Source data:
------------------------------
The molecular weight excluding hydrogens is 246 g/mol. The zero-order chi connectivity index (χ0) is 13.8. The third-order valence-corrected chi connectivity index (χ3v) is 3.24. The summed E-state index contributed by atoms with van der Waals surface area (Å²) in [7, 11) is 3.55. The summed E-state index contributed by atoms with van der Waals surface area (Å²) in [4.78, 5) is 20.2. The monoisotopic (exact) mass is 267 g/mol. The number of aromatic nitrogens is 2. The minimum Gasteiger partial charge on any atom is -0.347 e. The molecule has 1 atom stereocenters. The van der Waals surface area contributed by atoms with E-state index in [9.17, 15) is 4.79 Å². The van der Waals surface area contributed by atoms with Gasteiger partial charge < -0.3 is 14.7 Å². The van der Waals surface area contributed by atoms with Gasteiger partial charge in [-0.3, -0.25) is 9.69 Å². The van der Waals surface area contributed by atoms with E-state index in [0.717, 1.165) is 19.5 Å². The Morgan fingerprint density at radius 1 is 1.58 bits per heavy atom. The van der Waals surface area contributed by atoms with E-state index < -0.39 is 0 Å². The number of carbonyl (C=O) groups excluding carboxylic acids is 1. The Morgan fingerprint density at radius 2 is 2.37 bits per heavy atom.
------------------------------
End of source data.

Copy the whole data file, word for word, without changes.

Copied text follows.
The molecular weight excluding hydrogens is 246 g/mol. The zero-order chi connectivity index (χ0) is 13.8. The third-order valence-corrected chi connectivity index (χ3v) is 3.24. The summed E-state index contributed by atoms with van der Waals surface area (Å²) in [7, 11) is 3.55. The summed E-state index contributed by atoms with van der Waals surface area (Å²) in [4.78, 5) is 20.2. The monoisotopic (exact) mass is 267 g/mol. The number of aromatic nitrogens is 2. The minimum Gasteiger partial charge on any atom is -0.347 e. The molecule has 1 atom stereocenters. The van der Waals surface area contributed by atoms with E-state index in [9.17, 15) is 4.79 Å². The van der Waals surface area contributed by atoms with Gasteiger partial charge < -0.3 is 14.7 Å². The van der Waals surface area contributed by atoms with Gasteiger partial charge in [-0.3, -0.25) is 9.69 Å². The van der Waals surface area contributed by atoms with E-state index in [0.717, 1.165) is 19.5 Å². The Morgan fingerprint density at radius 1 is 1.58 bits per heavy atom. The van der Waals surface area contributed by atoms with E-state index < -0.39 is 0 Å². The number of carbonyl (C=O) groups excluding carboxylic acids is 1. The Morgan fingerprint density at radius 2 is 2.37 bits per heavy atom.